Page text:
A division bench of the Kerala High Court on Thursday reserved its order and refused to grant an interim stay on the single-judge bench verdict to uphold the Union government’s ban on Malayalam news channel MediaOne TV, Live Law reported.

The news channel had gone off air on January 31 after the Centre suspended its telecast citing “security reasons”. The channel is reported to be backed by members of the Kerala unit of Jamaat-e-Islami.

Jamaat-e-Islami is a socio-religious political organisation that the Centre had declared an “unlawful association” for five years for activities “prejudicial to internal security and public order” in 2019.

On February 2, the single judge bench of Justice N Nagaresh had held that inputs from the home ministry files that recommended the cancellation of security clearance of the channel justified the decision.

On Wednesday, Madhyamam Broadcasting Limited, which operates MediaOne TV, and some of the channels employees and the Kerala Union of Working Journalists filed separate appeals against the decision in the Kerala High Court. The appeal was taken up on Thursday by a division bench of Chief Justice S Manikumar and Justice Shaji P Chaly.

In its appeal, Madhyamam Broadcasting Limited said that “threat to national security” was cited as a “ruse” to cancel the channel’s licence, reported The Indian Express.

The appeal cited the Supreme Court’s observation at a hearing of the Pegasus spyware case in October. The court had observed that the government could not get a “free pass every time the spectre of ‘national security’ is raised”. The Supreme Court is hearing a batch of petitions alleging the use of the spyware for unauthorised surveillance of Opposition leaders, activists and journalists.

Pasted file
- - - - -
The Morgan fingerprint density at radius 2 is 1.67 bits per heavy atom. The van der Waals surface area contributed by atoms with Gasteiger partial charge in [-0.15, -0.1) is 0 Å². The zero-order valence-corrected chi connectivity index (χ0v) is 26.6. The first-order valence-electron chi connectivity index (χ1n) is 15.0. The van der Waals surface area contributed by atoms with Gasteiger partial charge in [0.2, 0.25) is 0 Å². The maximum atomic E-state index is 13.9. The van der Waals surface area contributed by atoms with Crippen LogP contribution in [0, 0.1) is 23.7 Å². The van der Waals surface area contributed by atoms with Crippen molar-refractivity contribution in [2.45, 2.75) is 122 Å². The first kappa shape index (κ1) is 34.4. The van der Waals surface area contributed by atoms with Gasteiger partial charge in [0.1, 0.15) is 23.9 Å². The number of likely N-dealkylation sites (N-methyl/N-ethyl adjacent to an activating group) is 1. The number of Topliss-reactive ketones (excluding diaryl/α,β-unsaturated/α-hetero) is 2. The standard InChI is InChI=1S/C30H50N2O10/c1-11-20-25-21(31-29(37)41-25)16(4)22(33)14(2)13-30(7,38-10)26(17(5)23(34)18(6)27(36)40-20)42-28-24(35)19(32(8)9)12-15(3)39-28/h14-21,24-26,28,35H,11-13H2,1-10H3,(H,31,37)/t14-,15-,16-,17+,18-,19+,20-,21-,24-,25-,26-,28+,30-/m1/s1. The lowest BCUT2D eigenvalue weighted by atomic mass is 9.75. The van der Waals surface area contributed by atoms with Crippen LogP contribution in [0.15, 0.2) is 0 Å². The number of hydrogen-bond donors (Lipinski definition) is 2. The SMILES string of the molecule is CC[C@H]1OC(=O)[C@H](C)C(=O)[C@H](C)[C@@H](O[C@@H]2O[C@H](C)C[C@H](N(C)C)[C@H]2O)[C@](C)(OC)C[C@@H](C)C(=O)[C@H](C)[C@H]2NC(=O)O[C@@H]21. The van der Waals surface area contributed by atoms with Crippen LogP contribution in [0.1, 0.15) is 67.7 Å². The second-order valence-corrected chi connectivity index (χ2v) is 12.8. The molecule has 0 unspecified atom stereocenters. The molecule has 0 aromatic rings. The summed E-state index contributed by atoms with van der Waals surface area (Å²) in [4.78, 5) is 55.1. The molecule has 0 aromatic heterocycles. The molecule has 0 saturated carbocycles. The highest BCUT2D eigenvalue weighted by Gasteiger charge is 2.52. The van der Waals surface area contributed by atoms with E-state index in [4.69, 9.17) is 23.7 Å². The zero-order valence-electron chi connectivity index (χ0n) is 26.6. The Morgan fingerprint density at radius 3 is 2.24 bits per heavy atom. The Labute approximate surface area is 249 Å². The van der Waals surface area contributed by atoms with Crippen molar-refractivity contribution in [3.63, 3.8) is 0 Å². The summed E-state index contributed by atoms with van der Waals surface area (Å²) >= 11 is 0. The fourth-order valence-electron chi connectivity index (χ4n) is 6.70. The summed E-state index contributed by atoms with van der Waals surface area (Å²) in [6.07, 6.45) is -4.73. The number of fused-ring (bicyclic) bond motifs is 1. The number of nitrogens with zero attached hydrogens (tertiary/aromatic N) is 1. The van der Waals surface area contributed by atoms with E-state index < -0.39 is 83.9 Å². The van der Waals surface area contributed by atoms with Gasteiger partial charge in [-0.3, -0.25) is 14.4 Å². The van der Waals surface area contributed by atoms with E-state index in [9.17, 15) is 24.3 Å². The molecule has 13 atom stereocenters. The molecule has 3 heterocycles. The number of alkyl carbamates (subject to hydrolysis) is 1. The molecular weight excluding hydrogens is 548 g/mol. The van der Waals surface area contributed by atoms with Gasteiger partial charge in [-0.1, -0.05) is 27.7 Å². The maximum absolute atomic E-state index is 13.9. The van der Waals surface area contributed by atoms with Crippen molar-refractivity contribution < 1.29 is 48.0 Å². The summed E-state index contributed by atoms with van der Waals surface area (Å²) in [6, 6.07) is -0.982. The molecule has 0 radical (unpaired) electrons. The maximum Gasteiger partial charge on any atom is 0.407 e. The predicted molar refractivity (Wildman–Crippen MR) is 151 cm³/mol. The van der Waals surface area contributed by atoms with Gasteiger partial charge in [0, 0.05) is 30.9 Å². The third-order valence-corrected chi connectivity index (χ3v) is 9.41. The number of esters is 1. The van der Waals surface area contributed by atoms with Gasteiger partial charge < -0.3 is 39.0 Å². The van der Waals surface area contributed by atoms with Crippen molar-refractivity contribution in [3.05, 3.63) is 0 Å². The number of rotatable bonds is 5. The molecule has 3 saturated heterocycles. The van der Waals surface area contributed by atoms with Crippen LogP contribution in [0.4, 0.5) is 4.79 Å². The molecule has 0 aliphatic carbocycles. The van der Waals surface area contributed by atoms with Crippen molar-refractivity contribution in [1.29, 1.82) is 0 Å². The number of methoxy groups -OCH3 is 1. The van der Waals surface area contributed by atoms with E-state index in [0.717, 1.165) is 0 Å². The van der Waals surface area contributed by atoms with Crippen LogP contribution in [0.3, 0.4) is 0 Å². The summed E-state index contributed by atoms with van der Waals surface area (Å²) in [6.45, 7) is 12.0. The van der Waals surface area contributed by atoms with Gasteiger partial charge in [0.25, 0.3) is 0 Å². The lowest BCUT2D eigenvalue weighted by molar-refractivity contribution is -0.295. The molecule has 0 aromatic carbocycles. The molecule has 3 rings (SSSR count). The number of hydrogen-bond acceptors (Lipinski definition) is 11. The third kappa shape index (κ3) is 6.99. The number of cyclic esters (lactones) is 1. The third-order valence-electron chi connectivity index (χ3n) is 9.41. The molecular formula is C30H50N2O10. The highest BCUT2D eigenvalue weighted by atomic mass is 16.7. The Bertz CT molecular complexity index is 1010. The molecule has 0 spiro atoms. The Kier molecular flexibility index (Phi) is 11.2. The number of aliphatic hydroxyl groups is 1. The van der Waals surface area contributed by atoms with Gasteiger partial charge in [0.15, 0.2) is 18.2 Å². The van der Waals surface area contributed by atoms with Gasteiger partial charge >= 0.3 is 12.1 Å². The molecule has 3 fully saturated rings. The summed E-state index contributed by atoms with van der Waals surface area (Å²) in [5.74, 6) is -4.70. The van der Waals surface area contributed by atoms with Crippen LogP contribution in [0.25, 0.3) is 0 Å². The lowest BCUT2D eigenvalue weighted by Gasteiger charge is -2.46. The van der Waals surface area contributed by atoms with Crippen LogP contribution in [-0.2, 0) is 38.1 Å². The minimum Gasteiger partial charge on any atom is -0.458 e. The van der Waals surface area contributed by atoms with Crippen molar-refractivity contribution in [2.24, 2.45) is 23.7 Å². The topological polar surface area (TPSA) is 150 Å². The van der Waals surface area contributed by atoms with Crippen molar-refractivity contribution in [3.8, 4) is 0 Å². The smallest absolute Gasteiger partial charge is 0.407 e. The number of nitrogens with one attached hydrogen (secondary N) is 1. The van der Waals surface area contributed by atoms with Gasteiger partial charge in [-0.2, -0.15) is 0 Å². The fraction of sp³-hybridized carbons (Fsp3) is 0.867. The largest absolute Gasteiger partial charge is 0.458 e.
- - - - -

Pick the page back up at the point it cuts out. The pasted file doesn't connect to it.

“National security cannot be the bugbear that the judiciary shies away from, by virtue of its mere mentioning,” the Madhyamam Broadcasting Limited appeal quoted from the Supreme Court judgement.

The appeal also said that the order of the Ministry of Information and Broadcasting to revoke the channel’s licence violated Article 19(1) of the Constitution which guarantees freedom of speech, and Article 14 which provides for equality before law.

“…Unless there are adequate warranting circumstances viz. threat to the national security, the licence ought not to have been cancelled,” The Indian Express quoted the appeal as saying.

The appeal said the government could forbid channels by “managing intelligence reports”, and that no news channel will “dare broadcast any programme against the sweet will of the government”.

Madhyamam Broadcasting Limited said it was a “deplorable” fact that a showcause notice was issued when the channel applied for renewal of its licence. The appeal also stated that the licence had been revoked without any “genuine cause” and has put the lives of 350 employees in turmoil, according to The Indian Express.

Also read: Explainer: Why Kerala High Court verdict upholding ban on a news channel hurts press freedom